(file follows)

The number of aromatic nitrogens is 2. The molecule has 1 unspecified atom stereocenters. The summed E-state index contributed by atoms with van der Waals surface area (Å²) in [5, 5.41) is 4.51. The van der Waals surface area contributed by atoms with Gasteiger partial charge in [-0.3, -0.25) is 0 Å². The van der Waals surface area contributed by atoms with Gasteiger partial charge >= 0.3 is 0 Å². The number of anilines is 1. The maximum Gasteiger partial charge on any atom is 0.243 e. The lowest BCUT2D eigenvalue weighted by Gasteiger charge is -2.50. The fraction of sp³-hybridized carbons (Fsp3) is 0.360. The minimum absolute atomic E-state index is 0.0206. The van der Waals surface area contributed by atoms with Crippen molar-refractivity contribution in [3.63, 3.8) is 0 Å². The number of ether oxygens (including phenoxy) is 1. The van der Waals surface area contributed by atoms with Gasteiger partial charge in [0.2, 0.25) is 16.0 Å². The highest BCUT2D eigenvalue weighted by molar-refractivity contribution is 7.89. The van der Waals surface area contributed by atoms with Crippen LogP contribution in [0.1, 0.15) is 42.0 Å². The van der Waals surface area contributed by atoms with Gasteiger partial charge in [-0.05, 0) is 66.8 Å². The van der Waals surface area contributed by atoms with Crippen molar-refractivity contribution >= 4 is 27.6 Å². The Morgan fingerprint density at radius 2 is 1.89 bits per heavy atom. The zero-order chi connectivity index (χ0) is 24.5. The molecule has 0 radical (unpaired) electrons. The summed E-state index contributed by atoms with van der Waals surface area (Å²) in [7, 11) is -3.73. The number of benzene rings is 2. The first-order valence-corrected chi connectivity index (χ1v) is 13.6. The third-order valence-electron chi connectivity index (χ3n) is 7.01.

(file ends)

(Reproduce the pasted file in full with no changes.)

The number of aromatic nitrogens is 2. The molecule has 1 unspecified atom stereocenters. The summed E-state index contributed by atoms with van der Waals surface area (Å²) in [5, 5.41) is 4.51. The van der Waals surface area contributed by atoms with Gasteiger partial charge in [-0.3, -0.25) is 0 Å². The van der Waals surface area contributed by atoms with Gasteiger partial charge >= 0.3 is 0 Å². The number of anilines is 1. The maximum Gasteiger partial charge on any atom is 0.243 e. The lowest BCUT2D eigenvalue weighted by Gasteiger charge is -2.50. The fraction of sp³-hybridized carbons (Fsp3) is 0.360. The minimum absolute atomic E-state index is 0.0206. The van der Waals surface area contributed by atoms with Crippen molar-refractivity contribution in [3.63, 3.8) is 0 Å². The number of ether oxygens (including phenoxy) is 1. The van der Waals surface area contributed by atoms with Gasteiger partial charge in [0.2, 0.25) is 16.0 Å². The highest BCUT2D eigenvalue weighted by molar-refractivity contribution is 7.89. The van der Waals surface area contributed by atoms with Crippen LogP contribution in [0.1, 0.15) is 42.0 Å². The van der Waals surface area contributed by atoms with Gasteiger partial charge in [-0.05, 0) is 66.8 Å². The van der Waals surface area contributed by atoms with Crippen molar-refractivity contribution >= 4 is 27.6 Å². The Morgan fingerprint density at radius 2 is 1.89 bits per heavy atom. The zero-order chi connectivity index (χ0) is 24.5. The molecule has 0 radical (unpaired) electrons. The summed E-state index contributed by atoms with van der Waals surface area (Å²) in [7, 11) is -3.73. The number of benzene rings is 2. The first-order valence-corrected chi connectivity index (χ1v) is 13.6. The third-order valence-electron chi connectivity index (χ3n) is 7.01.